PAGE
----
Pope John IV  (640-642)
John IV did not forget his native land which was being harried by Serbs. He sent funds to Dalmatia to help redeem the poor natives who had been carried off by barbarians. He also secured relics from the its troubled churches  and built a church in Rome to house them.

Pope Clement XI  (1700-1721)
Born in Urbano, Italy, of the Albani family whose forebears fought for the Turks for 25 years alongside the 15th century folkhero of the Albanians, Scanderbeg thus preventing the Ottoman Turks from overunning Europe. Clement XI also fostered foreign missions but was unsuccessful in converting  Czar Peter the Great.

* L’OSSERVATORE ROMANO  Year CXL -N 139 (42.777), Vatican City,  Wednesday, June 20, 2001
**  See Frosina infobit:  Saint Eleutherius: the First Albanian Pope.

Saint Eleutherius: The First Albanian Pope

Author: by Ismet Hajrullahu

Over the centuries Albanians have distinguished themselves by their bravery, generosity and wisdom; their contribution to the European civilization has unquestionably been remarkable. Knowing the history of the Albanians has made an immense impact on the strengthening of their national identity. Albanians, as one of the most ancient peoples in Europe, were the first on the European continent to embrace Christianity. Albanians produced such holy personages as Saint Eleutherius, Pope Clement XI, Saint Dardan, Saint Jeronim, Saint Ashtin, and others whom many other nations have attempted to claim as their own.

Yet, the Slavs maintain that Saint Jeronim was a Croat and have understandably been proud of him. But here ís the issue: where was Saint Jeronim from? Were there any Croats living at that time in Dalmacia? Which peoples lived in Dalmatia? Illyrians were the ones living in Dalmatia back then, a historical fact that proves Saint Jeronim was Illyrian.

Among those saints, about whom little is mentioned, is Saint Eleutherius, one of the predecessors of other Albanian Popes, and one of those renowned personages who contributed to the spread of Christianity, not only among Albanians, but throughout the entire European continent.

Hundreds of bishops from Illyria participated in the first Synod of Rome established in 130 A.D. This fact provides evidence to the existence of a well-organized church administration in Illyria during the 2nd century. The first elements of the church that constitute the foundations of Christian doctrine, the first seven ecumenical codes, are from llyrian territories (llyria was once called ” The Island of Saints”). This is the best evidence of the contributions that Albanians have made to European civilization.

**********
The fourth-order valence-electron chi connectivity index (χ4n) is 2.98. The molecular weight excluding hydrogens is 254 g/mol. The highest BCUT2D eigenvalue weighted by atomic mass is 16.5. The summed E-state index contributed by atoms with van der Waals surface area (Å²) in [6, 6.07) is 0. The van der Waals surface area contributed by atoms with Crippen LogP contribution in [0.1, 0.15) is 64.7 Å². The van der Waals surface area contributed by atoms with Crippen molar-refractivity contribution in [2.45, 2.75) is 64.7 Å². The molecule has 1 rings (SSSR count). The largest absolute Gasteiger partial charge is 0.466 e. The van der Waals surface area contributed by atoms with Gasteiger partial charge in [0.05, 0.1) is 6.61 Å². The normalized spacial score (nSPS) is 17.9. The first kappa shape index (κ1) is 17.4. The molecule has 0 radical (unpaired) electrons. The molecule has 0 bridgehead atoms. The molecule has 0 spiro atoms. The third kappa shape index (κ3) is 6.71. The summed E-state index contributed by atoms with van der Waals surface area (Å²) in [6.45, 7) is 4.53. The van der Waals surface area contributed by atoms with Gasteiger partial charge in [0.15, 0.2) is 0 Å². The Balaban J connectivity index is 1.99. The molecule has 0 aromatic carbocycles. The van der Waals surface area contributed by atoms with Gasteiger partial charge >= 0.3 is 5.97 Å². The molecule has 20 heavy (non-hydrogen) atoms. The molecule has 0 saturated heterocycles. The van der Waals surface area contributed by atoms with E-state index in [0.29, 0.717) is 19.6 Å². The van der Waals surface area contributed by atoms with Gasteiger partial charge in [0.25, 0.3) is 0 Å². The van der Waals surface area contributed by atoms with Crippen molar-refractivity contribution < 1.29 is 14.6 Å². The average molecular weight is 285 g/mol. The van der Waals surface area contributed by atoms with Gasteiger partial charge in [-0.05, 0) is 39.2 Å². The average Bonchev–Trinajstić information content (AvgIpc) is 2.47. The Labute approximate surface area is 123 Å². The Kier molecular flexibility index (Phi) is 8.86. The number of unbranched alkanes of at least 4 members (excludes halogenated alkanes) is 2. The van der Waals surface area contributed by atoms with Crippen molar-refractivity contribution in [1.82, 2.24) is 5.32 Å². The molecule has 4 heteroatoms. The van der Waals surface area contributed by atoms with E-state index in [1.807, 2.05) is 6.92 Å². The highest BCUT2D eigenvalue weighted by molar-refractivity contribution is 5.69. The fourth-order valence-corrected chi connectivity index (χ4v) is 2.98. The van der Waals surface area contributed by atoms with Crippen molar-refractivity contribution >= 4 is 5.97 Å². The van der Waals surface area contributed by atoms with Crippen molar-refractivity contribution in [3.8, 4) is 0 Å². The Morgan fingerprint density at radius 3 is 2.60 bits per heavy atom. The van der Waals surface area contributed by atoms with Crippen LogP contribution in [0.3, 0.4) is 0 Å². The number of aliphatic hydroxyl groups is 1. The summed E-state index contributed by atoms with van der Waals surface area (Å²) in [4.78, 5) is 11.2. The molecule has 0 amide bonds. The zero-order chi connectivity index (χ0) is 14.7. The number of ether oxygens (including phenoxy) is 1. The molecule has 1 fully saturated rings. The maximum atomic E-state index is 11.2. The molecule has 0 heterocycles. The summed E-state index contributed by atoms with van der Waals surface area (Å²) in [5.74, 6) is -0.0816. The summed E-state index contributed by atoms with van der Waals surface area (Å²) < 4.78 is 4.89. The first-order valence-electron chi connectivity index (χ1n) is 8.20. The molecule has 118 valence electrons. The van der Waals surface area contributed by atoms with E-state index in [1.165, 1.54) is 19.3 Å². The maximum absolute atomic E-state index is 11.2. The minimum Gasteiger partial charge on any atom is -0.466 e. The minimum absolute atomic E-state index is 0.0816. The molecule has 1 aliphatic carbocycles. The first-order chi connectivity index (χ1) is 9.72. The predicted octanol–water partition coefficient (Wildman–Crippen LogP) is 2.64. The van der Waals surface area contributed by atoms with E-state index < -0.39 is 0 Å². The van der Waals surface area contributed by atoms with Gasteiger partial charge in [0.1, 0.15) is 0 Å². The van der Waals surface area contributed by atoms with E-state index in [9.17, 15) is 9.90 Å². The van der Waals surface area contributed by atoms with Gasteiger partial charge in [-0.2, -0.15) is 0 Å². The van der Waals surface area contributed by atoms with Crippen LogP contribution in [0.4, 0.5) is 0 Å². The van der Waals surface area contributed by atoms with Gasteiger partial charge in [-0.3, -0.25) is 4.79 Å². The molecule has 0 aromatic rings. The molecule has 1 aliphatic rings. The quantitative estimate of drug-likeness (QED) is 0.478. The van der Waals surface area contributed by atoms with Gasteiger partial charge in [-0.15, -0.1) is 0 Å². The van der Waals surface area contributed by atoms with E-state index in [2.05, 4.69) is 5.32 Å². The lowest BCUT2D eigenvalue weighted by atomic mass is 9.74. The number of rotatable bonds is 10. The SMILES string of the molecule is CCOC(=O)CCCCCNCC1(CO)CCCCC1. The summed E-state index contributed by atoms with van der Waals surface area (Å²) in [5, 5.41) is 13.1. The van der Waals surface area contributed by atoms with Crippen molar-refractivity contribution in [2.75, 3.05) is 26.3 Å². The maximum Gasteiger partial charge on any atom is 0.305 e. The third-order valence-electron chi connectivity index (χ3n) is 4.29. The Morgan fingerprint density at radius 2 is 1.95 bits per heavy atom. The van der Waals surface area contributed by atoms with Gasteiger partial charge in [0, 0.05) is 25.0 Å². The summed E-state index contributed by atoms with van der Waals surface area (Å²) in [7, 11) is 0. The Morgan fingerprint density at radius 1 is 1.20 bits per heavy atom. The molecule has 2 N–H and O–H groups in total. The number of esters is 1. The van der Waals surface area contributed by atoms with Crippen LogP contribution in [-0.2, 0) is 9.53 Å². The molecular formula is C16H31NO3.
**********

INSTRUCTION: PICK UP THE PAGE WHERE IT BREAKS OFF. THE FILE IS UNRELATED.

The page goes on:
Saint Eleutherius was born a hundred years after Christ in the town of Nikopol, a well-known town in Epirus. Some archeologists maintain that this is the present town of Preveza. He was educated in Rome under Pope Saint Aciteti (whose papacy lasted 11 years, from 157-168) where he received Holy Orders. In 177 AD, Saint Eleutherius was appointed Pope and assumed the Holy Seat at Saint Peter’s. During his papacy, Saint Eleutherius spread the Bible to many countries of the Roman Empire. Based on existing data, after the beseechment of Lucas who was the King of England, Saint Eleutherius sent missionaries to preach Christianity — the faith that civilized European nations and which remain predominant there to the present day.

In 192 AD, after 15 years of his papacy, Saint Eleutherius was martyred by idolaters of Rome. Attempts by others to claim Saint Elutherius and Saint Jeronim as their own are numerous. In reality, Saint Eleutherius is neither Greek nor Roman as some historians contend. He is clearly an Illyrian predecessor of Albanians, born and raised in Epirus, a territory that lies from the Vjosa River to the Ambraky Bay in the south, from the Pindus Mountains in the east up to the Ionian seacoast in the west, a territory ruled by King Pirros in 277 BC. In one of Skenderbeg’s correspondences written in Kruja in 1460 to the prince of Taranto, he states, among other things, “We the Albanians are being called Epiriots.”

The continuity of Arber (Albania) is very well preserved in the annals of the Catholic Church, but what has been written about it is something else. I have to admit that we, Albanians, unfortunately are much lacking in this respect as we have not given our saints their rightful places in history. We have left them in obscurity unlike the Western civilization which has faithfully and fanatically preserved them — Excerpted from URA, a bimonthly magazine for immigrants, No. 7, July 2001, Prishtina, Kosova.